Everything was changing in the 1960s! Music was getting louder, cinema was facing a whole new wave, and we even landed on the moon!
Fashion was no exception to this decade of revolution, with hemlines getting shorter, dresses getting looser, and color making a comeback!
If you’re heading to a 60s themed party, then you’re in for a lot of fun! 60s styles were all about having fun, and breaking free from the tight constraints of 1950s style. From boho hippie looks to go-go rocker styles, the 1960s changed the face of fashion.
Find some exciting 60s outfit ideas with this guide!
What exemplifies the 1960s more than the rise of the hippies? Free love, peace, and flower power were the buzzwords of this decade, as young people broke free from the constraints of previous generations.
A hippie look is all about the fringe and the flowers. Style with patterned flares for a Halloween party. But you can also wear a hippie outfit for a more casual 60s get together.
Add a pair of relaxed jeans and on off the shoulder top, for some 60s chic.
The free love hippie movement culminated with Woodstock, a music and arts festival that took place during the summer of 1969.
Despite the ups and downs of the festival itself, for many music lovers, Woodstock represents the best that the 60s had to offer.
As with the women, for men, a hippie costume is all about the fringe and pattern. Shapes should be loose, so there’s plenty of room for moving about.
And even if you don’t have long hair, stay away from hairspray and gel — it should look effortless and wild.
The 1960s was when hemlines started getting shorter, and shorter, and shorter again.
By the end of the decade, the skirt hem was sitting several inches above the knee! And after an explosion in popularity in the 1960s, the mini skirt hasn’t gone away.
For a look that combines 60s fun with modern day fashion, try the mini skirt!
One of the best things about the mini skirt costume is that when the party is over, you can keep this in your wardrobe.
Go-go dancers came to prominence in the 60s, performing at some of the hottest clubs and with the biggest musicians.
Their outfits ranged from sexy to scandalous, but for most people nowadays, the 60s go-go dancer is associated with mini dresses and bright patterns.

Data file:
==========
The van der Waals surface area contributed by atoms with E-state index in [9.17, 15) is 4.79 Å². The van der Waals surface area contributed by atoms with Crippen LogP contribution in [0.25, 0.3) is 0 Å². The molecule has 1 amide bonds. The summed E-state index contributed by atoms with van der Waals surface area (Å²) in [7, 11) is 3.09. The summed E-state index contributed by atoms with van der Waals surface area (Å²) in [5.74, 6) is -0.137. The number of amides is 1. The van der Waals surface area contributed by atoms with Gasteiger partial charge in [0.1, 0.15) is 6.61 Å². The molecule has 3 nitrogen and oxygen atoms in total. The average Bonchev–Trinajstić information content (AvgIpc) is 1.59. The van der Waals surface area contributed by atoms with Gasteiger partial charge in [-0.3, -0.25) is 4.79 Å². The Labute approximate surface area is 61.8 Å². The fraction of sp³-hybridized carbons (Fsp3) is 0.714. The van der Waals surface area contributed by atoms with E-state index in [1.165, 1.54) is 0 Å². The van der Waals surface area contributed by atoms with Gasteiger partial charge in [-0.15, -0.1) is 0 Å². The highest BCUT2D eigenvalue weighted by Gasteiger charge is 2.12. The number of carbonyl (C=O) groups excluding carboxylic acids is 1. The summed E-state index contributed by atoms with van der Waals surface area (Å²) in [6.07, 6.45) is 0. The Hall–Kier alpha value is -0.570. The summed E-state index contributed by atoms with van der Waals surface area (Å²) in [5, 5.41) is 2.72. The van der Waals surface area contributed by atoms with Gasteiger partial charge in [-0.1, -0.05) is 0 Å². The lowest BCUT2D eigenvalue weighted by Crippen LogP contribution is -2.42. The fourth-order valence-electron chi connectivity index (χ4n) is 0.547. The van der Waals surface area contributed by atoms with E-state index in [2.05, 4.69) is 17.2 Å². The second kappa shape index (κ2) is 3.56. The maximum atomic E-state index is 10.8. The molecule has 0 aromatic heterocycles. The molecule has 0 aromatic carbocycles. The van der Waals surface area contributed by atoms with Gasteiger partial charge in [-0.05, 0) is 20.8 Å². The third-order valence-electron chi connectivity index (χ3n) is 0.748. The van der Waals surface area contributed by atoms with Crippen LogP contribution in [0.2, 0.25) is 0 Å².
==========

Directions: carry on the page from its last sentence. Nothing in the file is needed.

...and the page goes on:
Dresses should accommodate movement, and stand out on the dance floor.
And if you want to dress as a go-go dancer, you need a pair of go-go boots! These are zip-up, knee high white boots.
Men and women can enjoy this unisex 60s trend: the patterned flare. Through the 1960s, pant legs became bigger than ever, and the style would culminate in the super wide flared trousers of the 1970s disco era.
Pair the look with a simple silk shirt in a bold color, for a 60s theme.
Another 60s classic is the paisley print. This Middle Eastern-inspired print became psychedelic with the addition of bright colors and exaggerated swirls.
If you aren’t ready to commit to the patterned flare, try a paisley shirt instead.
For a look that’s all about feeling the groove, try a brightly patterned go-go dancer dress. A stretch knit fabric will give you plenty of room for movement as you dance along to classic 60s tunes.
Make sure to wear the go-go white boots, which have a chunky low heel for enthusiastic dancing.
Go-go accessories were big and bold, and often made of plastic! Chunky hoop earrings work well with the vivid patterns of a go-go dress.
Wearing fringe signaled that you were the kind of person who liked to take it easy. Let’s be honest: as a fabric, fringe is almost entirely useless.
It was originally worn to help water run off buckskin clothing, and that wasn’t much of a concern for California hippies!
With a flower print headband, fringe vest, and fringe socks, this is an outfit for lazing around in the sunshine. Don’t forget the peace sign earrings!
Leopard print burst onto the fashion scene in a big way in the 1960s. Spotted on glamorous movie stars such as Elizabeth Taylor, and fashion icons such as Jackie Kennedy, leopard print was associated with a certain level of sophistication.
It soon became popular with the general public.
If you don’t want to commit to the full faux fur coat, add a touch of leopard print to a swing dress for a nod to 60s style.
The babydoll dress was a rejection of the highly sculptured silhouettes of the 1950s.